The documentary festival hands out 13 prizes including best Canadian feature
Hot Docs is still rolling this weekend, but the documentary festival announced most of its awards Friday night, naming winners in 13 categories and distributing $85,000 in cash and prizes to some very happy filmmakers.
Yuqi Kang’s A Little Wisdom – about an orphan monk growing up at a Tibetan monastery – was named best Canadian feature documentary, and took a $10,000 prize the film’s last screening is today (Saturday May 5) at 1 pm at the Revue Cinema.
The DGC special jury prize for Canadian feature documentary went to Christy Garland’s What Walaa Wants, about a young woman determined to join the predominantly male Palestinian Security Forces.
Michael Del Monte, director of Transformer, won the emerging Canadian filmmaker award, which comes with a $3,000 cash prize Del Monte’s film follows trans bodybuilder Janae Marie Kroczaleski as she negotiates her personal and professional transition in the hyper-masculine environment of power building.
Hind Bensari’s We Could Be Heroes – a profile of disillusioned Paralympic gold medalist Azzedine Nouiri – was named best international feature documentary, which comes with a $10,000 prize it has its final screening tomorrow (Sunday May 6) at 8:45 pm at the Aga Khan Museum.
The special jury prize for international feature documentary was a tie, shared by Shameela Seedat’s Whispering Truth To Power and Corrado Punzi’s Wind Of Swabia the $5,000 cash prize will be split between the two films. Whispering Truth To Power, about the efforts of South Africa’s public protector Thuli Madonsela to hold president Jacob Zuma accountable for illegal activities, will have its final screening tonight at 6:45 pm at the TIFF Bell Lightbox Wind Of Swabia, a look at an Italian port city surrounded by corporate polluters, has one more show tomorrow at 10 am at the Scotiabank Theatre.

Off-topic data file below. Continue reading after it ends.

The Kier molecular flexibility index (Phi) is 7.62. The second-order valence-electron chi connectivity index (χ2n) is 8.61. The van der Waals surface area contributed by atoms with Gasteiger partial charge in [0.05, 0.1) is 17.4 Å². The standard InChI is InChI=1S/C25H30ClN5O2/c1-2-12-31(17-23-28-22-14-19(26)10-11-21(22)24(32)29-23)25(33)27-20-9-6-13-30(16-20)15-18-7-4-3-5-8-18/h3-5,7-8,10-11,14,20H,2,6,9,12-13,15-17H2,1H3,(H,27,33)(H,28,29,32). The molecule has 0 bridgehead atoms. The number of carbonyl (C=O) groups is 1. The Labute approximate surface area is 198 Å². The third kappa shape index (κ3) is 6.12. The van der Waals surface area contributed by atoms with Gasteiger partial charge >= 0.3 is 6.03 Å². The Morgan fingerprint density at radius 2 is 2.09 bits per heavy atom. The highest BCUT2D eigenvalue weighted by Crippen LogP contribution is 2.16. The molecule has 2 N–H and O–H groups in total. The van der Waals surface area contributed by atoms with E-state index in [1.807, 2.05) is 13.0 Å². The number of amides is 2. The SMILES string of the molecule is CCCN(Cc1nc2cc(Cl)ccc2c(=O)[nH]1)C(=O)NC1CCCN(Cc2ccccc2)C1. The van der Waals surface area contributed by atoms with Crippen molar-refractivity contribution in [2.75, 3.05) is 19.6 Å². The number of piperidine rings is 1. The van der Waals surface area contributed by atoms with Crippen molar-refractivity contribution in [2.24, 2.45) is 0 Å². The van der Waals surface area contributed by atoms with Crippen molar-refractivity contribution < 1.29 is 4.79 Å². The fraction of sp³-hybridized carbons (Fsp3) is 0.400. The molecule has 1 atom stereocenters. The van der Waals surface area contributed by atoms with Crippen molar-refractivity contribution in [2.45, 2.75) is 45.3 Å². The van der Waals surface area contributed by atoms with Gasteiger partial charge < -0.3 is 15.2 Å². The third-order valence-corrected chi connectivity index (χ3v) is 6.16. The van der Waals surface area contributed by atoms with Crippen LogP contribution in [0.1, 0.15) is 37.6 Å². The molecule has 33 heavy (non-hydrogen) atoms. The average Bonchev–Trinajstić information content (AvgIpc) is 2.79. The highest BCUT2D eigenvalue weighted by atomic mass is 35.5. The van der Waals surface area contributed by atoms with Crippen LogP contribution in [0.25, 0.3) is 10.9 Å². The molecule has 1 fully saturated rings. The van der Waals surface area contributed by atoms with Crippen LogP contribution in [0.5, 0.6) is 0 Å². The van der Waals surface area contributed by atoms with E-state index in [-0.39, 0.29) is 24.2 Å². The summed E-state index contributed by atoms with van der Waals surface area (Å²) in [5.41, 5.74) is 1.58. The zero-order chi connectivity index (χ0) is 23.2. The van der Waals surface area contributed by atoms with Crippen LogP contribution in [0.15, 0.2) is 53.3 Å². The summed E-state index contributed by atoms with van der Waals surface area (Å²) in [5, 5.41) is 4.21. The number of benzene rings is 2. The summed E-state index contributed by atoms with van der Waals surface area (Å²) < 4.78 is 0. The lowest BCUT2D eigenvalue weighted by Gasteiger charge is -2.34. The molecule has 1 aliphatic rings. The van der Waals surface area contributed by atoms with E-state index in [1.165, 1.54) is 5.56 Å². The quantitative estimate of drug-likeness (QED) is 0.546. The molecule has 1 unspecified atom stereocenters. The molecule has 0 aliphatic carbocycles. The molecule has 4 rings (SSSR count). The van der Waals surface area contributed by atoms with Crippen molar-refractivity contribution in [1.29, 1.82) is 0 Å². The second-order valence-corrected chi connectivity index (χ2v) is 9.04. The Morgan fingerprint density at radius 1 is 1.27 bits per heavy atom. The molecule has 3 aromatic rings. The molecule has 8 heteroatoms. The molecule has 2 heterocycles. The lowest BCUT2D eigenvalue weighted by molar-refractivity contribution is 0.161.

Siblings Elan and Jonathan Bogarin won the emerging international filmmaker award for 306 Hollywood, their quirky look at the physical legacy of their grandmother Annette Ontell that prize comes with a $3,000 cash prize. The film’s final screening is this afternoon at 3:30 pm at the Scotiabank Theatre. (The jury also gave an honourable mention to The Proposal director Jill Magid.)
Enrico Maist’s The Call, a look at Italy’s criminal justice system, won the $3,000 best mid-length documentary award, while Christian Einshøj’s Haunted – a stylized examination of empty-nest syndrome – was named best international short documentary. That award also carries a $3,000 cash prize the jury gave an honourable mention to Floyd Russ’s Zion.
Jamie Miller’s Prince’s Tale, about performer Prince Amponsah, won the $3,000 best Canadian short documentary prize its final screening is tomorrow at 2:45 pm at the TIFF Bell Lightbox. (The jury gave an honourable mention to Christian Borys and Marta Iwanek’s Vika.)
Previously announced awards presented at the ceremony include the Lindalee Tracey award for emerging Canadian filmmakers “with a passionate point of view, a strong sense of social justice and a sense of humour”, given this year to Fazila Amiri and Tim Tracey both Amiri and Tracey received $5,000 cash prizes, $5,000 in post-production services from Technicolor and the traditional Andrew Kuntz glass sculpture.
The Hot Docs outstanding achievement award was presented to American documentary legend Barbara Kopple, director of Harlan County U.S.A., American Dream and Dixie Chicks: Shut Up And Sing, among many others, and the Don Haig award, presented to Montreal producer Ina Fichman – who chose Fanny Drew and Sarah Mannering of Colonelle Films to receive this year’s $5,000 Don Haig Pay It Forward prize.
Finally, the $5,000 Scotiabank Docs For Schools student choice award went to On Her Shoulders, Alexandria Bombach’s empathetic profile of United Nations goodwill ambassador Nadia Murad Basee Taha.
But that’s not the only audience award at Hot Docs the $50,000 Rogers audience award for best Canadian documentary will be announced tomorrow night at 7 pm at the Hot Docs Ted Rogers Cinema, before a free screening of the winning film. UPDATE: Transformer won that too!
The other audience awards, and the top 20 audience picks of the 2018 festival, will be announced on Monday. Stay tuned.